Sheriff’s Department recognizes National Police Week
Updated Mon., 5/14 – Again this year, communities across the United States will come together during National Police Week-May 13-19-to honor and remember those law enforcement officers who made the ultimate sacrifice, as well as the family members, friends and fellow officers they left behind.
This year, the names of 362 officers killed in the line of duty are being added to the National Law Enforcement Officers Memorial in Washington, DC. These 362 officers include 162 officers who were killed during 2011, plus 199 officers who died in previous years but whose stories of sacrifice had been lost to history until now.
“Our Mission Statement is the protection of the public’s life and property and maintenance of public peace and lawful social order,” said Oneida County Sheriff Jeff Hoffman. “I feel very honored to serve as Sheriff to these highly dedicated and very capable law enforcement officers.”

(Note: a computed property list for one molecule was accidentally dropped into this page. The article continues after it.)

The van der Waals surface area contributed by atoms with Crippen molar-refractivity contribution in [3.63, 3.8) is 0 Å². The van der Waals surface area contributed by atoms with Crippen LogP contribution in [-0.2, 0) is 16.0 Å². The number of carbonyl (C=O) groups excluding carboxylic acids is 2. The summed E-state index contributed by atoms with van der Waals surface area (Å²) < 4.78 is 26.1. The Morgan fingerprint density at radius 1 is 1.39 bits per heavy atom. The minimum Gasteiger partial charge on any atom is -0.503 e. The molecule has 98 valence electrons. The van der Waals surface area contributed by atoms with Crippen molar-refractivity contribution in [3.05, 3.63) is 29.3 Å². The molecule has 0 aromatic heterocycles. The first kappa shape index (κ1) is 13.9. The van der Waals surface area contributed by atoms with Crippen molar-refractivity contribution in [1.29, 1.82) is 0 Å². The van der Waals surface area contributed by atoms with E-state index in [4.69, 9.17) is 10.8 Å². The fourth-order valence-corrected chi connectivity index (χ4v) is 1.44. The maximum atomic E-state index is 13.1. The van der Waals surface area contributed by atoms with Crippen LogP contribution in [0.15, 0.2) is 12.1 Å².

The names of all 362 fallen officers nationwide will be formally dedicated on the National Law Enforcement Officers Memorial in Washington, DC, during the 24th Annual Candlelight Vigil on Sunday evening.
The Candlelight Vigil is one of many commemorative events taking place in the nation’s capital during National Police Week 2012. The national observance is organized by a group of organizations led by the National Law Enforcement Officers Memorial Fund (NLEOMF), Concerns of Police Survivors, the Fraternal Order of Police and the Fraternal Order of Police Auxiliary.
On May 15 each year, the Fraternal Order of Police and the Fraternal Order of Police Auxiliary host a ceremony on the west steps of the U.S. Capitol to honor fallen law enforcement officers and their families.
In tribute to American law enforcement officers and at the request of the National Law Enforcement Officers Memorial Fund, Public Law 103-322 designates May 15 National Peace Officers Memorial Day, which is one of only two days each year during which government agencies, businesses and residents are to fly their U.S. flags at half staff.
For more information about National Police Week, visit LawMemorial.org/policeweek.